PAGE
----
They clinic has 60 spots in the malnourishment program where a mother can come in with her baby. The mom gets one meal to help her breast feed and the baby can also get a small bowl of soft food. After lunch, the babies and toddlers are taken to the nursery where they take a nap while the mother’s go to a different room to make some trinkets or jewelry they can try to sell on the street. When the children are done with their naps, they go home where the mom will most likely not have another meal until she comes back tomorrow.

Almost every child that comes through here, is here because it is impossible for them to stay healthy where they live. They don’t have access to clean drinking water, they don’t get enough nutrients in their diet and the only place for them to play is in the garbage filled streets alongside the pigs.

One mother came in who lived on the hills outside of Jacmel, a town on the southern coast about an hour or two away. Her 18 month old daughter had an enlarged head due to her brain retaining water. The soft spots on her skull were not properly closing and the pressure on her optic nerves prevented her eyes from being able to look outward and follow the doctors light out to the side. Her reflexes were trailing developmentally from where they should be at this age. Everything about her development would continue to worsen if she did not get surgery to have a stent installed to drain the liquid on her brain down to her stomach. By the time she will turn twenty, she would be confined to a bed and would need a full time caregiver.
Having a stent installed is not a complicated procedure and some doctors will even come to Haiti to do the procedure for free. The difficult part is that a stent will pose serious risk of infection throughout the person’s life that can be fatal. Especially with this mother not being able to read or write, having no education and little to no money this doctor believes that this child’s life would be in danger if the child remained in Haiti, stent or no stent because she wouldn’t get the necessary follow-up care.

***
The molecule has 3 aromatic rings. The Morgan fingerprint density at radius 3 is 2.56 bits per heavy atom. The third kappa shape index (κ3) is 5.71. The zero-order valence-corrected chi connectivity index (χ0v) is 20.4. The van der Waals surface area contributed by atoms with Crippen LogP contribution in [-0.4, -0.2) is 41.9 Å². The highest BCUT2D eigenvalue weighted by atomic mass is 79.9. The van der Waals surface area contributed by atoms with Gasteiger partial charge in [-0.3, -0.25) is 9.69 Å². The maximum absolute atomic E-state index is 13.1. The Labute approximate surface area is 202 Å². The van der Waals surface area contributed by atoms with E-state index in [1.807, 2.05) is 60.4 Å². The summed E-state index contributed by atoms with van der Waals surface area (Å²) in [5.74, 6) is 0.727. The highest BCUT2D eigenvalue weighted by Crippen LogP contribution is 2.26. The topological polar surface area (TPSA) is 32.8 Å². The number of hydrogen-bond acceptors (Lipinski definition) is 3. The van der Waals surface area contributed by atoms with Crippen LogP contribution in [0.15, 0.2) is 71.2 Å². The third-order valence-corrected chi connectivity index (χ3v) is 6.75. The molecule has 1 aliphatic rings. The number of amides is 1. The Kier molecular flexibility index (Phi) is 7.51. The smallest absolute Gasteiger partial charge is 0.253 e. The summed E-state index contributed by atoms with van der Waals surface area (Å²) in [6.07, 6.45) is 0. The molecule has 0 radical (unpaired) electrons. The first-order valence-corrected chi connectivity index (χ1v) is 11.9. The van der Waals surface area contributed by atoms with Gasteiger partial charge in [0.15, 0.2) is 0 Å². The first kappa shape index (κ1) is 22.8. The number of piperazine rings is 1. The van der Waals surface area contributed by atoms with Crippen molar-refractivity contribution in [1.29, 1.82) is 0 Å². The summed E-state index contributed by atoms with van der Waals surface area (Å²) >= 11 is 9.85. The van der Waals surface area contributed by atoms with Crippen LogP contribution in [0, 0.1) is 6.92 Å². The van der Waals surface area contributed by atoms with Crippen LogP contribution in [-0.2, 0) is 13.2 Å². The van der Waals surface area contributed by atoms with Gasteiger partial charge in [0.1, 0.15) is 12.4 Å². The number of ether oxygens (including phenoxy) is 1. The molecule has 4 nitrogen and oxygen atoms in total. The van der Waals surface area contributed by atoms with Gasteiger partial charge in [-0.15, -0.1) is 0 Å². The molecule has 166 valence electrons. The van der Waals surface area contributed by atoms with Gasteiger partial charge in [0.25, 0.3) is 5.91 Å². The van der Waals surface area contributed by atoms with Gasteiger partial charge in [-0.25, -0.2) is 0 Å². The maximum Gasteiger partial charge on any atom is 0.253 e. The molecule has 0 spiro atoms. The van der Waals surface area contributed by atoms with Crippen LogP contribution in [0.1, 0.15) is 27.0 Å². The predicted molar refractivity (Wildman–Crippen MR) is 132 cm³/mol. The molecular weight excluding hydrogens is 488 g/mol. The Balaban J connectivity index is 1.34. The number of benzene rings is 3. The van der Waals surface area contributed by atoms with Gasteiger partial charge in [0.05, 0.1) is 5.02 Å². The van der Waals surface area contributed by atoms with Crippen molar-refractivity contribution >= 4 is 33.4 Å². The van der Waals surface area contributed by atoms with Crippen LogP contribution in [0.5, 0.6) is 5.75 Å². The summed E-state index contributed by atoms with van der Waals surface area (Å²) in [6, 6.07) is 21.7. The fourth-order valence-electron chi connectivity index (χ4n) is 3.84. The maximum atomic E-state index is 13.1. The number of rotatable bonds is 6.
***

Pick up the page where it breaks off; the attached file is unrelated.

In the United States, with our basic standards of health care, there would be every reason to believe that this little girl would grow up living a completely normal life. But here is where the situation gets tricky. It’s not too difficult for the doctor to get the child to the United States for surgery. He has personally made the trip to Miami with over 100 children, six of those times for children with this same condition of water on the brain. The nearly impossible step is to also get the mother to the United States. Only by being adopted could this child have a chance to live a healthy life.

This girl doing much better than most other kids would be doing with this same condition, and it was due to the care and love this poor mother had been willing to provide. The girl showed signs of high intelligence. Her future held great promise, just not in Haiti with the person who loved her the most. It was very difficult to watch a nun come into the office with us, and with an expression of love and compassion, propose to this young mother that she put her only child up for adoption. It was so incredibly sad to witness it all unfold in front of me. This mother couldn’t understand any of the medical concepts being explained to her but it was evident from the tears in her eyes and the quiver in her lip that she clearly understood that she was being asked to make a choice that would mean she would never be able to hold her baby ever again.